Business strategy and social business strategy

According to Wollan, Smith and Zhou (2010) a business strategy is “the direction, positioning, scope, objectives, and competitive differentiation” of the business.  However, having a social business strategy is important.  It is important and enables a business to learn from the business’ employees, customers, and partners (Li, 2010).  It is important and enables to drive a dialog (both internally and externally) and thus creates a relationship within and outside of the business (Li, 2010; Wollan et al., 2010). This relationship can lead to innovation, because of what is learned from having this relationship within and outside of the business (Li, 2010).

From an external view of a social media strategy, it is seen to engage with its customers and promote its business along with its business strategy.  Originally, marketing departments and public relations (PR) teams ran the early uses of social media, but eventually, it got too complex (Wollan et al., 2010). Today, many companies have multiple teams that use social media, and this is in line with open leadership (Li, 2010; Wollan et al., 2010).  All these departments have to deal with the following key issues related to the business strategy, and it should be contained in their social media strategy (Wollan et al., 2010):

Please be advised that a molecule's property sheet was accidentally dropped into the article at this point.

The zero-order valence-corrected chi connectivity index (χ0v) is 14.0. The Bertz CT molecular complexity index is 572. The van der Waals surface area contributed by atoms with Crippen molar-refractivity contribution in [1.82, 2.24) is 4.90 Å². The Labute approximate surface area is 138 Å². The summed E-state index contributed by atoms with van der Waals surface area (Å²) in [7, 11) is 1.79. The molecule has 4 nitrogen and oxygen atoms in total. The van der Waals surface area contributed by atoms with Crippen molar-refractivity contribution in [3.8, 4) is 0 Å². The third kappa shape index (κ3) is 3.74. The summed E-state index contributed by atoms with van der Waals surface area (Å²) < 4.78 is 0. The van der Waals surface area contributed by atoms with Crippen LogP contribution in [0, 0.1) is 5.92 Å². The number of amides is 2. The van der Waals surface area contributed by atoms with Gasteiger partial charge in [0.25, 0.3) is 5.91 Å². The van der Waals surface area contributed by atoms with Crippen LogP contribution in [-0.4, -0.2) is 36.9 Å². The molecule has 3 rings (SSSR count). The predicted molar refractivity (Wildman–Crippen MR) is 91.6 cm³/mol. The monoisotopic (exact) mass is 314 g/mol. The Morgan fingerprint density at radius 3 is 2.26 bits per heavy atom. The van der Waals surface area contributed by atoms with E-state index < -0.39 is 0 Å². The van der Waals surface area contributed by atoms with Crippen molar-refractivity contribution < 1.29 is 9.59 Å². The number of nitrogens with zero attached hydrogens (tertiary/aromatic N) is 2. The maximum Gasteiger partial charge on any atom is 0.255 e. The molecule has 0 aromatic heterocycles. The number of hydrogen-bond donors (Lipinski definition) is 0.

• “How is social media aligned to the business?”
  • “How should social media decisions are made [or prioritized]?”
  • “How do we manage social media investments?”
  • “What controls do we need in place?”
  • “How do we measure and reward?”

This social media strategy should be created not just by executives but through leaders encompassing all the departments, because of social media impacts all departments, not just marketing and PR departments (Wollan et al., 2010).

Placing an internal view of a social media strategy, it can help shape the human capital strategy, which enables the business strategy (Wollan et al., 2010).  Considering the human capital strategy helps define the needs of their employees, discovering and attracting talent, developing high-potential talent, and deploying the talent in the right place and at the right time through knowledge sharing plans (Wollan et al. 2010). Also, business employees know and even feel any changes made in the business strategy (BusinessWeek Online, 2012). Social media is one of many ways to help drive and understand employee responses to these changes.

However, engaging people/customers from a business perspective is not as simple as just starting a social media page/account and watching what happens.  Li (2010), described that there is an engagement pyramid, where watching what happens and the competitors/suppliers have the lowest level of social engagement and sharing, commenting, producing and curating content show increasing levels of engagement.  It’s in the higher levels of engagement that helps one develop a relationship via social media.  Businesses need to move past the watching what happens level of engagement and start curating content that helps customers and employees share their content (“word of mouth”), which can help drive up the sales of their products and services (Boysen, 2012).


Growing popularity of social media